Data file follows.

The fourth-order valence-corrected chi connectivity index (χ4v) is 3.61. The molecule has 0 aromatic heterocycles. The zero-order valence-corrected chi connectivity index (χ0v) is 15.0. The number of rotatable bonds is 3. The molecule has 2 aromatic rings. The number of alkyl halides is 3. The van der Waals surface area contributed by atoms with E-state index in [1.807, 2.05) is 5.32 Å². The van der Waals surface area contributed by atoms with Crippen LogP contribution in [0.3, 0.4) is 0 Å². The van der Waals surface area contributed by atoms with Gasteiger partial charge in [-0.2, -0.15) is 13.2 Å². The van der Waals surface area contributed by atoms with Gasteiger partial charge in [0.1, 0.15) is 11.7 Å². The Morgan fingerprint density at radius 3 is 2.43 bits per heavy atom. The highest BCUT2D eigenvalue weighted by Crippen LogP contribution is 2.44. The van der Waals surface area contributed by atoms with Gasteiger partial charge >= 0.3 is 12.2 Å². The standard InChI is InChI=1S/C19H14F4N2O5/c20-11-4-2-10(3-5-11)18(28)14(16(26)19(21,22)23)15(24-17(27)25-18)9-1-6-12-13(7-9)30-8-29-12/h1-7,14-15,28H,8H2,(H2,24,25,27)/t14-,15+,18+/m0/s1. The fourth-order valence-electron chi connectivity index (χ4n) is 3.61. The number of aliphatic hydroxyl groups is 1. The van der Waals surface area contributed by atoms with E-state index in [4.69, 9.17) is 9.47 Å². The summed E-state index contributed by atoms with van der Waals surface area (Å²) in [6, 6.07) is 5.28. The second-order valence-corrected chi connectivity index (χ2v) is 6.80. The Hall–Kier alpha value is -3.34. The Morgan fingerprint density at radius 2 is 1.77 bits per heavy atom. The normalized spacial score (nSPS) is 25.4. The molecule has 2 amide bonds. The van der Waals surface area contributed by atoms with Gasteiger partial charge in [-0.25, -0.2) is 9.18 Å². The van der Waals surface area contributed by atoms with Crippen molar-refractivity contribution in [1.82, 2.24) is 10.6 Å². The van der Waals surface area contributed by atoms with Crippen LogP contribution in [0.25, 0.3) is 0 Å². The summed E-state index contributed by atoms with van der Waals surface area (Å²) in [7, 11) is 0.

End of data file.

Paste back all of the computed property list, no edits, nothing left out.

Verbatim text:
The fourth-order valence-corrected chi connectivity index (χ4v) is 3.61. The molecule has 0 aromatic heterocycles. The zero-order valence-corrected chi connectivity index (χ0v) is 15.0. The number of rotatable bonds is 3. The molecule has 2 aromatic rings. The number of alkyl halides is 3. The van der Waals surface area contributed by atoms with E-state index in [1.807, 2.05) is 5.32 Å². The van der Waals surface area contributed by atoms with Crippen LogP contribution in [0.3, 0.4) is 0 Å². The van der Waals surface area contributed by atoms with Gasteiger partial charge in [-0.2, -0.15) is 13.2 Å². The van der Waals surface area contributed by atoms with Gasteiger partial charge in [0.1, 0.15) is 11.7 Å². The Morgan fingerprint density at radius 3 is 2.43 bits per heavy atom. The highest BCUT2D eigenvalue weighted by Crippen LogP contribution is 2.44. The van der Waals surface area contributed by atoms with Gasteiger partial charge >= 0.3 is 12.2 Å². The standard InChI is InChI=1S/C19H14F4N2O5/c20-11-4-2-10(3-5-11)18(28)14(16(26)19(21,22)23)15(24-17(27)25-18)9-1-6-12-13(7-9)30-8-29-12/h1-7,14-15,28H,8H2,(H2,24,25,27)/t14-,15+,18+/m0/s1. The fourth-order valence-electron chi connectivity index (χ4n) is 3.61. The number of aliphatic hydroxyl groups is 1. The van der Waals surface area contributed by atoms with E-state index in [4.69, 9.17) is 9.47 Å². The summed E-state index contributed by atoms with van der Waals surface area (Å²) in [6, 6.07) is 5.28. The second-order valence-corrected chi connectivity index (χ2v) is 6.80. The Hall–Kier alpha value is -3.34. The Morgan fingerprint density at radius 2 is 1.77 bits per heavy atom. The normalized spacial score (nSPS) is 25.4. The molecule has 2 amide bonds. The van der Waals surface area contributed by atoms with Gasteiger partial charge in [-0.25, -0.2) is 9.18 Å². The van der Waals surface area contributed by atoms with Crippen molar-refractivity contribution in [1.82, 2.24) is 10.6 Å². The van der Waals surface area contributed by atoms with Crippen LogP contribution in [0.25, 0.3) is 0 Å². The summed E-state index contributed by atoms with van der Waals surface area (Å²) in [7, 11) is 0.